To venable (verb): To randomly muse upon this and that.

Archive for the ‘Parenting’ Category

She Had Tears In Her Eyes

Yes she did, she really did have tears in her eyes. But why those tears?

She was talking to my wife and myself about her life, her situation and her children. And then her heart just poured out as she exclaimed her longing that her three children would be in heaven. It was humbling, challenging, beautiful and breathtaking.

I was taken aback. Led to ponder about my desires for my own boys. And also thoughtful about how rare this is. In our Western world so many legitimate things crowd in upon as regards to our parenting and our working out what is the best way for our children. Yet we so often forget that their eternal welfare must be paramount. And to say it should have paramountcy just underplays what it should be.

And so I go back to her tears and I am encouraged. Encouraged to think that she would have so much care and interest in her children. Encouraged that her mind and heart are set on things above. Encouraged by the love she has for her Lord who saved her some nine years again.;

Do your children have a mother like that? Do my children have a father like that? And what of my other connections? Am I so concerned for them that there might be tears of longing desire swelling upon my eyes? Not crocodile tears of course, but tears from a God-centred, Christ devoted heart.

That makes me think that this all comes from a heart set on God. Soi I sut be knowing my God right now. i must be freshly engaged in sweet fellowship with Him. And when my heart starts ticking like His heart i will know the compassion that led Him to weep over Jerusalem and say:

41 And when he drew near and saw the city, he wept over it, 42 saying, “Would that you, even you, had known on this day the things that make for peace! But now they are hidden from your eyes (Luke 19:41-42

I Have Been A Parent For……………

………….twenty-two (nearly twenty-three) years and I am still learning and I am still feeling out-of-my-depth. These children have been gifted to us as four precious gifts from the Lord and May Lin and myself received them from Him. His call is to bring them up in the training and instruction of the Lord (Eph. 6:4b).

The wisdom required for this task is beyond me. I am left crying with the apostle Paul, as he faced up to his ministry call from God, And who is equal to such a task? (2 Cor. 2:16). Our sufficiency is all of God in Christ. The ministry of parenting drives us to seek all our wisdom and enabling from the Lord

I therefore must be a man of prayer. Praying for my children longing for their best welfare is key to my calling. And with my prayers emanating from love in my heart, as they should be, I will want to be praying for wisdom to be the parent who will help them to go forward to be what God has called them to be. I should not be set on forming my image in them, but  seeing them develop under God’s hand to be what He wants them to be.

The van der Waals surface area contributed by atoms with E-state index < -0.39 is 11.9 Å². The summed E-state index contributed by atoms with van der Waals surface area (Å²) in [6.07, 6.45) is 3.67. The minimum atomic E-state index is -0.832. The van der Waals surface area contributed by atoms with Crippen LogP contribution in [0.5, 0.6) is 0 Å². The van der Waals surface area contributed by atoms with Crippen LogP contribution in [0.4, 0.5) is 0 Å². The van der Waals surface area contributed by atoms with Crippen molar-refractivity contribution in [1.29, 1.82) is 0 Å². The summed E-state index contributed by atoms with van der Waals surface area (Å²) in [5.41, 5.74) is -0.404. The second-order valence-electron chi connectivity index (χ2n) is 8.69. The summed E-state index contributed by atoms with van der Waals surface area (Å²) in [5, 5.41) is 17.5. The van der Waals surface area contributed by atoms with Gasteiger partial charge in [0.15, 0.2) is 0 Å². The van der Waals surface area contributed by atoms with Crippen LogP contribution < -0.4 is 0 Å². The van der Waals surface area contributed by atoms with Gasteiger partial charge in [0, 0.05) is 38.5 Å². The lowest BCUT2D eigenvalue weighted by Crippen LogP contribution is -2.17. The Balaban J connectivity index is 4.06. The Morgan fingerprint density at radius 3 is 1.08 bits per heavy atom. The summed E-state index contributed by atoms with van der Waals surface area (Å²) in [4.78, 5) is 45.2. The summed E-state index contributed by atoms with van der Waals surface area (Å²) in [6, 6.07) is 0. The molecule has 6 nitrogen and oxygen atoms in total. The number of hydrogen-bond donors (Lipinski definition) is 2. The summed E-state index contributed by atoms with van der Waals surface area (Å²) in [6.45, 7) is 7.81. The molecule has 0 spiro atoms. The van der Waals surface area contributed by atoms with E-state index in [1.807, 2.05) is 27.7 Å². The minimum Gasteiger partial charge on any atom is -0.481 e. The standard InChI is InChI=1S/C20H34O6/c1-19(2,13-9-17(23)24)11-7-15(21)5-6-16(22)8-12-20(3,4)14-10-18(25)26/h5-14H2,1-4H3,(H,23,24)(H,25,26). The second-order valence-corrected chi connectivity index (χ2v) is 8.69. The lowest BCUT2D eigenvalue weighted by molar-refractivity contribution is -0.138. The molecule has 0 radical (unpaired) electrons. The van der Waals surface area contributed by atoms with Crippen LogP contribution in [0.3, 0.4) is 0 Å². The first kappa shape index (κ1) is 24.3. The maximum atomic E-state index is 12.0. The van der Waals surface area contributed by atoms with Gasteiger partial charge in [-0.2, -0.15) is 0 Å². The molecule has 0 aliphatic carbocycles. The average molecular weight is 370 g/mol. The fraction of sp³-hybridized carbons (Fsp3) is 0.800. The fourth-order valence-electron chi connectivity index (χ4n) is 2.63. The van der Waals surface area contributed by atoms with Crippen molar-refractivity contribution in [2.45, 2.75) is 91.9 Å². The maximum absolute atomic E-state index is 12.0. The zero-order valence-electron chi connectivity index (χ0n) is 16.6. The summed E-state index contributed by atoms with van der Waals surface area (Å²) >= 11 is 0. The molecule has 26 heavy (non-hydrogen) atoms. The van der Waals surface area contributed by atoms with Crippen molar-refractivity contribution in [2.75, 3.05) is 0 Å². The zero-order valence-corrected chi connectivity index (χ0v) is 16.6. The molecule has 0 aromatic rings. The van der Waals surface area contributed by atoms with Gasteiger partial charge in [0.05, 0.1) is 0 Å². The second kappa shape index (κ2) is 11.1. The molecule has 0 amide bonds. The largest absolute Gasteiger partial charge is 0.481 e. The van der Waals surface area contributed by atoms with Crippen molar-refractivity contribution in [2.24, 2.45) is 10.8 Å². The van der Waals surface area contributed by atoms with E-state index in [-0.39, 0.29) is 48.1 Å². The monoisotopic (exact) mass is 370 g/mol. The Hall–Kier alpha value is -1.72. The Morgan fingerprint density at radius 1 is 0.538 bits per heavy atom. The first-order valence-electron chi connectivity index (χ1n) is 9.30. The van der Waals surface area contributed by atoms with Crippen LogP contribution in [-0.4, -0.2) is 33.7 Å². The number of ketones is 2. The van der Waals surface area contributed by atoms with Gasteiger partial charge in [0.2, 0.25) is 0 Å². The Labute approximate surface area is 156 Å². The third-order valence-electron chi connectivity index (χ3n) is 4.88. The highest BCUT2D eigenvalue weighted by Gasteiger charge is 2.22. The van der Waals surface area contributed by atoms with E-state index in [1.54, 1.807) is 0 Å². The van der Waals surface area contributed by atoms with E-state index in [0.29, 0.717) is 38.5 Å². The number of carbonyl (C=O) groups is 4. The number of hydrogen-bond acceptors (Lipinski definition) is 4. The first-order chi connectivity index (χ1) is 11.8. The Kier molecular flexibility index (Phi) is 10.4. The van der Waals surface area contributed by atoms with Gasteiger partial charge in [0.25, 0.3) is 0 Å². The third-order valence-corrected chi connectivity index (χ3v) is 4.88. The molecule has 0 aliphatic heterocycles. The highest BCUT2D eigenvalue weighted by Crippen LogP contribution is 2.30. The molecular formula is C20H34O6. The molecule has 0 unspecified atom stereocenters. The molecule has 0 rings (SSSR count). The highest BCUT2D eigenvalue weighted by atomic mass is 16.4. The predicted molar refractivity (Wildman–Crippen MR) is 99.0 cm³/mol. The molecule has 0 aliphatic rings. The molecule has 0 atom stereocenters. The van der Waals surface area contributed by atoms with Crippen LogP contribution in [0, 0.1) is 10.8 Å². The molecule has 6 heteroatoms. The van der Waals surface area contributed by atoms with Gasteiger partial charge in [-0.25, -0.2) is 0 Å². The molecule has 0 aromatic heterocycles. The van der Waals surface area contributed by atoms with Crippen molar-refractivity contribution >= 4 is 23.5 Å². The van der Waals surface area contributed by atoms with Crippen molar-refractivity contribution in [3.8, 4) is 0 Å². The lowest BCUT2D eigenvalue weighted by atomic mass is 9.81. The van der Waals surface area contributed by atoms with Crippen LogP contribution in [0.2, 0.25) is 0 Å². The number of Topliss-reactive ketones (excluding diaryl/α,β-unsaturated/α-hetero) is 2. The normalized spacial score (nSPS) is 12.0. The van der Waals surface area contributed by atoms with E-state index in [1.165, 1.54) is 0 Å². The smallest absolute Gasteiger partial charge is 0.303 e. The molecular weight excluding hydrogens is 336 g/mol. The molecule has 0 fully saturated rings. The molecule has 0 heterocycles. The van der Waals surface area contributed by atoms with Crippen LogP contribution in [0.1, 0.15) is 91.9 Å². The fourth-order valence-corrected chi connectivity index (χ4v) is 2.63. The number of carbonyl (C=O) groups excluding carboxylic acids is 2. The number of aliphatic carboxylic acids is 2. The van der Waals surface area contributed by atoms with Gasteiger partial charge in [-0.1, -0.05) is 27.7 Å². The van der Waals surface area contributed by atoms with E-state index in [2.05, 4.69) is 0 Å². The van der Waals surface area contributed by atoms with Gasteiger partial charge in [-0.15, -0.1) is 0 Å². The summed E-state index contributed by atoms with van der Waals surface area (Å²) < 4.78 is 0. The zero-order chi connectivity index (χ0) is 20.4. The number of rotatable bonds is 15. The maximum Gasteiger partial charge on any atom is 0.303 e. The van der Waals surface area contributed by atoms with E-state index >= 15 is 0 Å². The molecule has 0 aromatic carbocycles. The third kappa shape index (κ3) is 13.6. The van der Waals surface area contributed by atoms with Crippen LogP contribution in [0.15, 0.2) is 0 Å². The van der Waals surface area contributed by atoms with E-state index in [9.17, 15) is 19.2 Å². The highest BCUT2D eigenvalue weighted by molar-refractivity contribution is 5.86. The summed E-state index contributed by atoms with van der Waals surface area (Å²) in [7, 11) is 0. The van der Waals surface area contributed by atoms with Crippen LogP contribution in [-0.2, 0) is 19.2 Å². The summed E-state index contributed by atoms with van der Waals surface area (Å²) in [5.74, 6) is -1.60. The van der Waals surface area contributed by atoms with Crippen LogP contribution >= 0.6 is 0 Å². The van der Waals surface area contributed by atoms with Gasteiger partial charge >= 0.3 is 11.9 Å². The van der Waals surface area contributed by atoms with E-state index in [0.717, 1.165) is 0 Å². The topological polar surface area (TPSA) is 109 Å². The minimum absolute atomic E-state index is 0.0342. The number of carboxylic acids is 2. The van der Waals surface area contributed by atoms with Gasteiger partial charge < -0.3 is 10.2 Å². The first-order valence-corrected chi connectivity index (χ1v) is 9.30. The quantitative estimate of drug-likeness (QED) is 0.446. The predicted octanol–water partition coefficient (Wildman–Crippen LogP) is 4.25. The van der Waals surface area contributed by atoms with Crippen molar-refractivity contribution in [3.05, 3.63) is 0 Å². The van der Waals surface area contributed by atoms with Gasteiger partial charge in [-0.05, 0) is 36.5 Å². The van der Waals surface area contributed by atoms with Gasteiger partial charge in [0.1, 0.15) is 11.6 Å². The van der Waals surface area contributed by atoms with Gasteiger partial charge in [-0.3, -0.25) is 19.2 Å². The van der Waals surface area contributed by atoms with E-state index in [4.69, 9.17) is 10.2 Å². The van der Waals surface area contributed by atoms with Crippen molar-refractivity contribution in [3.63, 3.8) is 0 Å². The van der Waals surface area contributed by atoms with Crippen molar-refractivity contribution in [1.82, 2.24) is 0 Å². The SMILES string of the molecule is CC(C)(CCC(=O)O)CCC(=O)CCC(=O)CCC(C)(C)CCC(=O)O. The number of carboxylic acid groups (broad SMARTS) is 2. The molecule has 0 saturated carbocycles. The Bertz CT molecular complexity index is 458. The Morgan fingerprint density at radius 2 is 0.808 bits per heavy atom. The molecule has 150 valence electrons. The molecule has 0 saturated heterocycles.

So I do not believe I have cracked this parenting thing. Everyday brings up fresh challenges. Everyday there is need for fresh wisdom. So praise God for the promise of James 1:5 If any of you lacks wisdom, let him ask God, who gives generously to all without reproach, and it will be given him. But therein is a challenge i need to keep coming to ask of God. I am always just a moment away from a self-energised mishap whether that be in word or action.

Further, the challenge remains of life balance. I have responsibility for my children’s welfare so I must give time to them. I cannot let other responsibilities squeeze away the essential time to be devoted to the children.

Time changes the nature of parenting, but does not alter the necessity of it. The children that you rightly had their lifestyle determined by you as their parent now are of an age to determine their own lifestyle. From being one who demanded you become one who advises. Implicit in this is the whole issue of being aware of a changing relationship. To treat a sixteen year old as a five year old is a recipe for a fracturing of relationship at the very least.

So I have been a parent for twenty-two years and the call still seems so very big. And yet, amidst all my failures and struggles, God has been so very gracious. I thank Him for all the good things He has formed in the boys’ lives. Thereby I conclude that this is all in spite of, rather than because of my input.

But the call to parent still stands. So I seek Him again and go forward into this glorious precious ministry. Lord, by my helper.

Moved By The Heart

2 Corinthians 8 and 9 provides us with a remarkable piece of literature. In this passage Paul is seeking to bring forward the Corinthian Christians in their giving. They had been excited at first to contribute to relieving the needy saints at Jerusalem. However, over time their fervour had sagged and the coffers for the offering remained sparsely filled.

Into such a situation Paul writes to get the Corinthians giving again. It is such a wonderful piece of literature because Paul dose not merely command obedience by forcing their wills. Rather, he is using all of his writing artistry to get the hearts of the Corinthians moving so that their hearts are the prime-movers in their beings.

Accordingly, the key statement in this passage is so that it may be ready as a willing gift, not as an exaction (2 Cor. 9:5b). And the key theme in this passage is grace. He wants grace to so impact them that they will naturally respond with giving to the Lord.